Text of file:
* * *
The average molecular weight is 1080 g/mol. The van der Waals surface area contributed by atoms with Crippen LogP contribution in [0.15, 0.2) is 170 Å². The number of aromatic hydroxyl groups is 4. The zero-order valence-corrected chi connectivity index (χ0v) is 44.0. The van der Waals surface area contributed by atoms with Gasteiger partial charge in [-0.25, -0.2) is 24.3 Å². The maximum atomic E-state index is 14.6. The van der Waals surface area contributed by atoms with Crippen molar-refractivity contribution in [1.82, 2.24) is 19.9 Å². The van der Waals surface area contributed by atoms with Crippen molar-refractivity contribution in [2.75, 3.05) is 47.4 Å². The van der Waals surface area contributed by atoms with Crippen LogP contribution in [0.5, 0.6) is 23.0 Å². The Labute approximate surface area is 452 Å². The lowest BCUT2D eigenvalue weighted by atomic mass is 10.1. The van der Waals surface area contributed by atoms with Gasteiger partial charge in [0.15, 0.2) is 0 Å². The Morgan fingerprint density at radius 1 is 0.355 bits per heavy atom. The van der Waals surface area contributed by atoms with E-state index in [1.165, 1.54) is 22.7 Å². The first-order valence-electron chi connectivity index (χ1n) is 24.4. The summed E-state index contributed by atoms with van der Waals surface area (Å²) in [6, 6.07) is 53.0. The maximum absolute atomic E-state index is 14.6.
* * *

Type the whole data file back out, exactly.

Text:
The average molecular weight is 1080 g/mol. The van der Waals surface area contributed by atoms with Crippen LogP contribution in [0.15, 0.2) is 170 Å². The number of aromatic hydroxyl groups is 4. The zero-order valence-corrected chi connectivity index (χ0v) is 44.0. The van der Waals surface area contributed by atoms with Gasteiger partial charge in [-0.25, -0.2) is 24.3 Å². The maximum atomic E-state index is 14.6. The van der Waals surface area contributed by atoms with Crippen molar-refractivity contribution in [1.82, 2.24) is 19.9 Å². The van der Waals surface area contributed by atoms with Crippen molar-refractivity contribution in [2.75, 3.05) is 47.4 Å². The van der Waals surface area contributed by atoms with Crippen LogP contribution in [0.5, 0.6) is 23.0 Å². The Labute approximate surface area is 452 Å². The lowest BCUT2D eigenvalue weighted by atomic mass is 10.1. The van der Waals surface area contributed by atoms with Gasteiger partial charge in [0.15, 0.2) is 0 Å². The Morgan fingerprint density at radius 1 is 0.355 bits per heavy atom. The van der Waals surface area contributed by atoms with E-state index in [1.165, 1.54) is 22.7 Å². The first-order valence-electron chi connectivity index (χ1n) is 24.4. The summed E-state index contributed by atoms with van der Waals surface area (Å²) in [6, 6.07) is 53.0. The maximum absolute atomic E-state index is 14.6.